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Storm news roundup 28-10-11


October 28, 2011 | by Mike Ellis

Our favourite web(ish) stories from the week…

Adam:

“HP have decided that they are not now going to sell their PC business (after making a loss with a firesale on a load of TouchPads). New boss Meg Whitman is picking up the pieces after Leo Apotheker’s rule of terror cost the firm 40% of it’s value and £7bn buying Autonomy ‘focusing the strategy on software and cloud services’.”

Dave:

“‘I’ve finally cracked it!’ Steven P. Jobs, co-founder of Apple, told his biographer, Walter Isaacson.Hot on the heels of the 4S launch, Nick Bilton of the New York Times ponders a Siri enabled television set for late 2012.

Mike:

“Apart from Stallman’s hilarious ‘rider’ demands which did the rounds earlier in the week, the story which stood out for me was this one about paid (or not?) tweets. I can’t even work out any more whether this was deliberate, paid, not-paid, satire, serious…but nonetheless it’s an interesting little story.”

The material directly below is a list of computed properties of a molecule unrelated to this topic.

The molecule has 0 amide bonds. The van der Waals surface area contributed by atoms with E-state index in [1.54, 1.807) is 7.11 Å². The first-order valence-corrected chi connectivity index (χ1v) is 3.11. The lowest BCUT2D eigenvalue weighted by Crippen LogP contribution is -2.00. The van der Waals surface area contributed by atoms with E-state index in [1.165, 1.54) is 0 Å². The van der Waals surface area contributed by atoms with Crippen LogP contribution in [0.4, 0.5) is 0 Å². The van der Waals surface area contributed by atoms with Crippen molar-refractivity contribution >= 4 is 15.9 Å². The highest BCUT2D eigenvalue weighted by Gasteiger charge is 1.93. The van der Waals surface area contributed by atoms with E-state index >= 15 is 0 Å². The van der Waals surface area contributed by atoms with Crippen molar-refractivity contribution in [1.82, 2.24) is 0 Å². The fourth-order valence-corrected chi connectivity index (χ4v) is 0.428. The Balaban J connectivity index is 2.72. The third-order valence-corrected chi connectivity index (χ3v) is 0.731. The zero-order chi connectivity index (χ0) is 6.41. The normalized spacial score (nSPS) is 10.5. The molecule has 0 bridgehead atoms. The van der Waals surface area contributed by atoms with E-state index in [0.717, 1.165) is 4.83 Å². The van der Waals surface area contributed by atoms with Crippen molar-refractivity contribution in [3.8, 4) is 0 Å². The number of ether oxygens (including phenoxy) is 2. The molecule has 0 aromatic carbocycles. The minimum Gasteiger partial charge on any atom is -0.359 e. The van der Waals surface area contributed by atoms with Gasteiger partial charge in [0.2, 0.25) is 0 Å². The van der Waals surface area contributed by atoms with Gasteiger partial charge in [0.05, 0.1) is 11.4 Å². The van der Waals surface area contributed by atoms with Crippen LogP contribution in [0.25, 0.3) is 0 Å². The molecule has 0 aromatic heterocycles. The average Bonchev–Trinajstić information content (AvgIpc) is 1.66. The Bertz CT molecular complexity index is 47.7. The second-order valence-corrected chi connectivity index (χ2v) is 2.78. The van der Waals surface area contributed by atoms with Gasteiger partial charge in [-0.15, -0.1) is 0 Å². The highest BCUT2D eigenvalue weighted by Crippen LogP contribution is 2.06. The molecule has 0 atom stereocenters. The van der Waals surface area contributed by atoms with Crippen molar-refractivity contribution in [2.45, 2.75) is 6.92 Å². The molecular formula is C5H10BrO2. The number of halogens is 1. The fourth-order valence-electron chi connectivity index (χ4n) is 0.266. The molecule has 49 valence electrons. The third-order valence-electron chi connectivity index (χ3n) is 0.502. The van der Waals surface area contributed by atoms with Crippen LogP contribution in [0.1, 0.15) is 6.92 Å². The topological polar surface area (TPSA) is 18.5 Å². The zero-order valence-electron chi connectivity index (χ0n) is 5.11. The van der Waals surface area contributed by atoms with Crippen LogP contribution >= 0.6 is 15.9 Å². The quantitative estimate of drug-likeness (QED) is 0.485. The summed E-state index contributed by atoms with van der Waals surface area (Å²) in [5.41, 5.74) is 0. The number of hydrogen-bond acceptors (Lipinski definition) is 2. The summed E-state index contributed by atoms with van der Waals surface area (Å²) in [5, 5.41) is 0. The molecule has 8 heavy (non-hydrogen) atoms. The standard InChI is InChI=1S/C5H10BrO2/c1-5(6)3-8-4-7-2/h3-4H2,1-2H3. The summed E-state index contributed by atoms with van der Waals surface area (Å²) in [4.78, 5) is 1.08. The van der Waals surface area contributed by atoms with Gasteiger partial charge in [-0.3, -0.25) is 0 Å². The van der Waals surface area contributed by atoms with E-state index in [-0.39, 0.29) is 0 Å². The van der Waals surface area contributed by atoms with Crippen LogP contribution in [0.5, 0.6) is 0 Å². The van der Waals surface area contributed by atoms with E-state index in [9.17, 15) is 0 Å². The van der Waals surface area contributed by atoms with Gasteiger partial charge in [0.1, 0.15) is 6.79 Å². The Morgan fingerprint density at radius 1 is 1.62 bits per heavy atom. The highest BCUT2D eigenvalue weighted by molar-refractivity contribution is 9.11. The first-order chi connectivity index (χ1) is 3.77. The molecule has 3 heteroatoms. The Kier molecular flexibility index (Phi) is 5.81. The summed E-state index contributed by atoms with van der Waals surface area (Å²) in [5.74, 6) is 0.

Liam:

“My news is more of a totally cool thing this week. Vitamin T have produced a rather sexy infographic showing a brief history of web standards that’s a really interesting read – complete with fonts for each year stamp which were produced in that year. It’s cool to see how far we’ve come since 1962, and where we’ll be in another 50 years!”

Andrew:

“A great example of the power of social news networks emerged this week when Reddit user zambuka42 posted his positive experience with Amazon customer service and decided to share it on a sub forum of the popular social news site. The story eventually hit the front page and has since recieved hundreds of thousands of views from around the internet.

After ordering merchandise to be delivered to his parent’s house, it was subsequently lost by the postal service and so the Reddit user contacted Amazon customer support to try and find out if he was able to re-order the items without having to manually add everything again.

A screenshot of the conversation is here http://i.imgur.com/aDVuC.jpg

After hearing the user’s predicament, the customer service rep chose to offer to refund the full cost of the lost order, despite the fact that it was the USPS that lost the order.

It is interesting to wonder whether Amazon’s customer service division are purposefully instructed to offer such brilliant service in the hopes of priceless positive advertising such as this going viral, and if not they surely soon will be!”